This week's electronic conversation between Sports columnists John Romano and Gary Shelton:
JR: Hey, Gary. Welcome back from Beijing. Let me catch you up on the Buccaneers preseason: Brett Favre didn't come, Joey Galloway didn't run, and Jeff Garcia didn't strike gold. Any questions?
GS: Sure. How did the whole not-signing-Bo-Jackson deal work out?
JR: Wow, China was a few more time zones away than I realized.
GS: Yeah, it's a long way. Just think of it: 1.3-billion people who have never seen the Bucs with a good offense. By comparison, only 2.7-million people in Tampa Bay can say the same. So tell me, John, do you see this season ending in confetti?
JR: Depends on your celebration threshold. If you're a big fan of 8-8, I say let the champagne flow.
GS: I only get giddy over a wild-card berth. Is that too much to expect?
JR: That's not true. I've seen you get giddy over a pulled pork sandwich. But, no, a wild-card berth is not too much to expect. I think the Bucs are similar to a dozen other teams that could go 7-9 or 9-7 depending on a few critical plays. Are we in agreement?
GS: Over pulled pork? Absolutely. Over the Bucs? That would be frightening. Let's break it down, though. Do the Bucs have enough offense to be a postseason team?
JR: I'll let you know when I see Galloway run a meaningful route. The Bucs are pretty deep at quarterback and running back, and they may have their best offensive line ever. But if they don't have a receiver who can run past a safety, they're in deep doo-doo.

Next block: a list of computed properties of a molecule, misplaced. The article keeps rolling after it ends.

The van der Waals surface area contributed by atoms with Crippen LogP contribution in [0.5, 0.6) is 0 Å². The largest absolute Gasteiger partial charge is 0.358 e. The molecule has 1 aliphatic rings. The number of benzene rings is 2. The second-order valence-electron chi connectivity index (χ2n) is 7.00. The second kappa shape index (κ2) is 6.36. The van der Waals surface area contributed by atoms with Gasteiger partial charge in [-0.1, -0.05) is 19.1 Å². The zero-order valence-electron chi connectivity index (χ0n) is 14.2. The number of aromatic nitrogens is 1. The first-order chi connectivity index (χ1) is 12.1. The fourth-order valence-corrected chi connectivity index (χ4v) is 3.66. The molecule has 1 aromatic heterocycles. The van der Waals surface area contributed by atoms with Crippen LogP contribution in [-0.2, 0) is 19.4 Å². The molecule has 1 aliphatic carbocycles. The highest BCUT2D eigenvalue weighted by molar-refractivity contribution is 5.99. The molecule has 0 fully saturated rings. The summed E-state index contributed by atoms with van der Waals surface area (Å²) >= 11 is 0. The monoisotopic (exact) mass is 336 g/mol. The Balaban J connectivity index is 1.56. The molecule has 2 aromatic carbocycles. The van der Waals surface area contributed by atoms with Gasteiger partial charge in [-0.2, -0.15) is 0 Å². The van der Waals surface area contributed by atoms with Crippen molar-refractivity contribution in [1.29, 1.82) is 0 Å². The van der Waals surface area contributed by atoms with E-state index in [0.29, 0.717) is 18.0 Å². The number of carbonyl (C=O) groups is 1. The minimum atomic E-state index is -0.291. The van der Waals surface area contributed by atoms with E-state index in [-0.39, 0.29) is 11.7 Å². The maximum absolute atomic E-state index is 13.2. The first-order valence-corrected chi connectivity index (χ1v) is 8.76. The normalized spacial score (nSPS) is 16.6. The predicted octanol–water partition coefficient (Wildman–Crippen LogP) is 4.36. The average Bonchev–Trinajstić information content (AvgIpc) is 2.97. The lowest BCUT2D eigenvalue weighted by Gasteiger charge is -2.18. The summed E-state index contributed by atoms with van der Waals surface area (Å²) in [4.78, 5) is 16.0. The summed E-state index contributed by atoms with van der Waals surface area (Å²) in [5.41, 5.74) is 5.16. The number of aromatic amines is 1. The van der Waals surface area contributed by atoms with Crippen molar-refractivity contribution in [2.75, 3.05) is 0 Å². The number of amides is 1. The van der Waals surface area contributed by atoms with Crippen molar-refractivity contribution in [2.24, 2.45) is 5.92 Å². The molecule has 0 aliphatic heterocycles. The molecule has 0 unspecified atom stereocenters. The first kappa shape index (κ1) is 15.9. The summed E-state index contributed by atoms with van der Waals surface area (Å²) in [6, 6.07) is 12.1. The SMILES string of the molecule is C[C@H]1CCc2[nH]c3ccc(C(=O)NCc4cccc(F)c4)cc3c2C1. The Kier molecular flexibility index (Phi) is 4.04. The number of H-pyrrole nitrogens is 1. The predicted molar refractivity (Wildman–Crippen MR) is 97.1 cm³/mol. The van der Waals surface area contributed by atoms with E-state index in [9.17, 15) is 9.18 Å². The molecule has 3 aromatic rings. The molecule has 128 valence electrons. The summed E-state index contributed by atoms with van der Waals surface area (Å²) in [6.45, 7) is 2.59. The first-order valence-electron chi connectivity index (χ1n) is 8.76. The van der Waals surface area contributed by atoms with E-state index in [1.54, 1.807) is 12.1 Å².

GS: In other words, it's the same old offense, which makes it about as promising as John Edwards' career. Which brings us to the always-more-important question: How does the defense feel today, and shouldn't the offense be bringing pizza to Monte's meetings?
JR: I've always wondered why the defense did not file for divorce on grounds of abandonment. Monte worked a half-dozen new starters into the lineup last season and got the Bucs back into the playoffs. Is there any reason to think this defense couldn't be just as good?
GS: Sure. People could get hurt. People could get old. People could play bad. But I think it's safe to say that if this team is good, the defense has to be good. And for this team to make the playoffs, the defense has to be the best in the division. Nothing new there, is there?
JR: It's the greatest story ever retold. Here's what I'm wondering: The Glazers appear satisfied with the job done by Jon Gruden and Bruce Allen. But are the fans? Has the up-and-down nature of this franchise eroded what was once one of the most solid fan bases in the NFL?
GS: John, aren't most franchises in the NFL like that? Unless a team finds itself a franchise quarterback, it's hard to not bounce up and down. I think the frustration here has been the failure to get momentum going with young offensive players.
JR: Yes, but Tampa Bay's downs have been a little more severe. In the past five years, the Bucs are tied for 20th in the NFL in victories. Not horrible but not the best way to get a contract extension.
GS: Or to sell season tickets, for that matter. But again, I can live with the downs if the ups are more promising. Even in the Bucs' past two visits to the post-season, you never got the feeling they were a legitimate Super Bowl contender. I don't see that changing this year.
JR: Tsk, tsk. You never have any faith. I say give them a chance before you bury them. Say, 4 p.m. today?
GS: Hey, I'm Captain Optimism, remember? But bring your shovel, just in case.